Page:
MIAMI — A quarter-century after he vanished on the eve of a major drug indictment, the last of Miami’s fabled “cocaine cowboys” was in custody Thursday, nabbed on a suburban bike ride with his wife near Disney World.
Prosecutors say the man living under an assumed name is Gustavo “Taby” Falcon, who was part of a homegrown drug gang that used super-fast speedboats to smuggle 75 tons of cocaine in the 1980s “Miami Vice” era.
Falcon, 55, had been on the lam since 1991, when his older brother Augusto “Willie” Falcon and fellow drug kingpin Salvador “Sal” Magluta were indicted by a federal grand jury. U.S. Marshals spokesman Barry Golden said investigators were surprised to find him living in a typical pink stucco home in a quiet, middle-class Kissimmee surburb.
“Nobody thought Gustavo Falcon was still in the United States,” Golden said.
At his initial court hearing Thursday in Orlando, Gustavo Falcon agreed to be sent to South Florida to face charges of conspiracy to import cocaine into the U.S. He was ordered held without bond, court records show.
Augusto Falcon and Magluta were small-time drug dealers when they dropped out of high school in the late 1970s to begin building their cocaine empire that would amass more than $2 billion, according to trial evidence. They eventually owned world-class ocean racing boats and lived like royalty.
Mickey Munday, who did prison time for flying cocaine loads for Colombia’s Medellin Cartel, said the pair was known for their honesty in business deals — legal or otherwise — and the expertise of their boat-building operation.
They also drove flashy cars and lived in seaside mansions, even when murders and shootings linked to their organization brought police scrutiny.
“They were so flamboyant,” Munday said. “Everybody in the world knew what they were doing. Why attract attention to yourself?”
Gustavo Falcon was not viewed as a top leader of the organization, and vanished just ahead of a 1991 indictment that charged him along with his brother, Magluta and others. He had not been seen since until Wednesday, when U.S. marshals surveilling his rented home in Kissimmee watched him and his wife leave their garage for a bike ride.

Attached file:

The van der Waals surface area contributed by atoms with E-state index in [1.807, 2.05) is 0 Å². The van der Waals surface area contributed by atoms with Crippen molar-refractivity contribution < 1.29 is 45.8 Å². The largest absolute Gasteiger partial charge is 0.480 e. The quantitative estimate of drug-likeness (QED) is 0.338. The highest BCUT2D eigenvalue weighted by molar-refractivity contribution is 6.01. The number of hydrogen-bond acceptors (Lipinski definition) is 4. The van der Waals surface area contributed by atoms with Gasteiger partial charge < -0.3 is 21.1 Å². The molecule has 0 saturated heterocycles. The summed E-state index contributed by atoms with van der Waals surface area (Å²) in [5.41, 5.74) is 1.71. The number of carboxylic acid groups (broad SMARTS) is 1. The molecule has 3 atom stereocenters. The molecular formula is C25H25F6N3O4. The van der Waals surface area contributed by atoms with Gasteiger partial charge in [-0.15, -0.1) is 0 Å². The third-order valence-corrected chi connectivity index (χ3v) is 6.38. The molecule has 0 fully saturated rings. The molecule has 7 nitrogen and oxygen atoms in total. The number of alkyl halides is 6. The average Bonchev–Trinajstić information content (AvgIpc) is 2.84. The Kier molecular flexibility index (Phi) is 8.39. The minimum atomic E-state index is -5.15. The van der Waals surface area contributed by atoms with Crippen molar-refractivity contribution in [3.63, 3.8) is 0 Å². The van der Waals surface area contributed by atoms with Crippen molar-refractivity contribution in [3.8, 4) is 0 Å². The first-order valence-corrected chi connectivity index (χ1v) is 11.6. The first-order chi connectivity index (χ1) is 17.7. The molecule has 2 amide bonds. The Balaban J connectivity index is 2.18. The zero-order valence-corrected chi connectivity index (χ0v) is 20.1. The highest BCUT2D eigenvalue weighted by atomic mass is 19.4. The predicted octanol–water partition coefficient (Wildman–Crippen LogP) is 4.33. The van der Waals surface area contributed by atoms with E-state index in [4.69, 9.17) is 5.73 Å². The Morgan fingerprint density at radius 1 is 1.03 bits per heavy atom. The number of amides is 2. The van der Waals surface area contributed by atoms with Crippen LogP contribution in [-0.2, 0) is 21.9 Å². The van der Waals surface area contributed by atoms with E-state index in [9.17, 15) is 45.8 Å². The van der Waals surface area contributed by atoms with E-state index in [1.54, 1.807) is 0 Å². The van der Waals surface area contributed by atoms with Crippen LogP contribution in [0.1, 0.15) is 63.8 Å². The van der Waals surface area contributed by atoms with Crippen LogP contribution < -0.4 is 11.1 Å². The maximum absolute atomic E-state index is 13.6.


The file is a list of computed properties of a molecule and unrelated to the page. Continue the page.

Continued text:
A neighbor, David Pera, said he frequently saw the couple riding their bikes and never saw them in a car. An older model pickup truck sitting in the driveway never moved, he said.
“I’d say hi, they would say hi, and that was about it,” Pera said Thursday.
It took an exhaustive records search to bring the marshals there. Weeks earlier, they discovered a Florida driver’s license issued to a Luis Reiss, traced back to a South Florida home that had been owned by Gustavo Falcon. Then they found 2013 car accident involving Reiss, which eventually led to the house he was sharing with his wife, Amelia. She also had fake identification, in the name of Maria Reiss.
Marshals followed as the couple got on their bikes and headed out Wednesday for what turned into a 40-mile ride. Because they were both wearing helmets and sunglasses, it took a while for investigators to make a positive identification, Golden said. Once they felt sure enough, marshals with guns drawn stopped the couple at an intersection a few blocks from their house.
“We had to be 100 percent certain this was the guy,” Golden said.
After his arrest, Gustavo Falcon told authorities he had been living in the Orlando area since 2009 and in the rental house since 2012. It’s not clear where he was during all the other years, but officials say it’s believed he was living overseas for some of that time. Authorities said they did not know if Falcon had a job. His wife was not arrested.
His brother and Magluta went were acquitted of all charges at their trial in 1996, leading to the resignation of then-Miami U.S. Attorney Kendall Coffey. Despondent at the loss, Coffey and others went to a strip club where he got into an altercation involving the biting of a stripper.
Later, it turned out that Augusto Falcon and Magluta had bought off witnesses and at least one member of the jury, a foreman who did 17 years in prison after accepting $400,000. Magluta, now 62, was tried a second time, convicted of drug-related money laundering in 2002 and sentenced to 205 years in prison. That was reduced to 195 years in 2006.
Augusto Falcon, now 61, then accepted a plea deal in 2003 on similar charges. He was sentenced to 20 years in prison and is scheduled for release from a Kentucky facility on June 17.
Their mansions, boats, cars, planes, bank accounts and other ill-gotten gains are long gone, seized and sold by the government.
Munday, the former cartel pilot, said Augusto Falcon and Magluta should have disappeared as well, after their initial not-guilty verdicts.
“They were guys who went from nothing to having just about anything they could imagine that they wanted,” he said. “As soon as they got the innocent verdict, they should have hauled out of here to Argentina.”